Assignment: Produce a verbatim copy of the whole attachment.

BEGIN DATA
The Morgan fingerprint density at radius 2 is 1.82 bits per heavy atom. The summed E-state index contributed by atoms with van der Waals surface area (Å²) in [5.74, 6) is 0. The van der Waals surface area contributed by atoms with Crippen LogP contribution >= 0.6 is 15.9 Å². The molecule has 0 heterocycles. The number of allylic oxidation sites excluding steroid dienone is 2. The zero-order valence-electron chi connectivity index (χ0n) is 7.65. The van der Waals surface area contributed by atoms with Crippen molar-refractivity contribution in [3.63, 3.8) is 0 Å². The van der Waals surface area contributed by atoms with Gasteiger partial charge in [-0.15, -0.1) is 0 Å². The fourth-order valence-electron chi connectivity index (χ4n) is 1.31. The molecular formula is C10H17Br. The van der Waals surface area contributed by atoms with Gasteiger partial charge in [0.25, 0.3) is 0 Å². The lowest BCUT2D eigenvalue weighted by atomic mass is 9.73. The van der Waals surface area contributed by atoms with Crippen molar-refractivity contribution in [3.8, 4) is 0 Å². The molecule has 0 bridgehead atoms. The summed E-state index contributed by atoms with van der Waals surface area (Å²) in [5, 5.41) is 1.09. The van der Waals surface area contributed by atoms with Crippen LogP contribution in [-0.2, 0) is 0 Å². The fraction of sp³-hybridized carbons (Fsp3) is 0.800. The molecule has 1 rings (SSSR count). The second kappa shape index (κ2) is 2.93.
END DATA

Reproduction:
The Morgan fingerprint density at radius 2 is 1.82 bits per heavy atom. The summed E-state index contributed by atoms with van der Waals surface area (Å²) in [5.74, 6) is 0. The van der Waals surface area contributed by atoms with Crippen LogP contribution >= 0.6 is 15.9 Å². The molecule has 0 heterocycles. The number of allylic oxidation sites excluding steroid dienone is 2. The zero-order valence-electron chi connectivity index (χ0n) is 7.65. The van der Waals surface area contributed by atoms with Crippen molar-refractivity contribution in [3.63, 3.8) is 0 Å². The van der Waals surface area contributed by atoms with Gasteiger partial charge in [-0.15, -0.1) is 0 Å². The fourth-order valence-electron chi connectivity index (χ4n) is 1.31. The molecular formula is C10H17Br. The van der Waals surface area contributed by atoms with Gasteiger partial charge in [0.25, 0.3) is 0 Å². The lowest BCUT2D eigenvalue weighted by atomic mass is 9.73. The van der Waals surface area contributed by atoms with Crippen molar-refractivity contribution in [3.8, 4) is 0 Å². The molecule has 0 bridgehead atoms. The summed E-state index contributed by atoms with van der Waals surface area (Å²) in [5, 5.41) is 1.09. The van der Waals surface area contributed by atoms with Crippen LogP contribution in [-0.2, 0) is 0 Å². The fraction of sp³-hybridized carbons (Fsp3) is 0.800. The molecule has 1 rings (SSSR count). The second kappa shape index (κ2) is 2.93.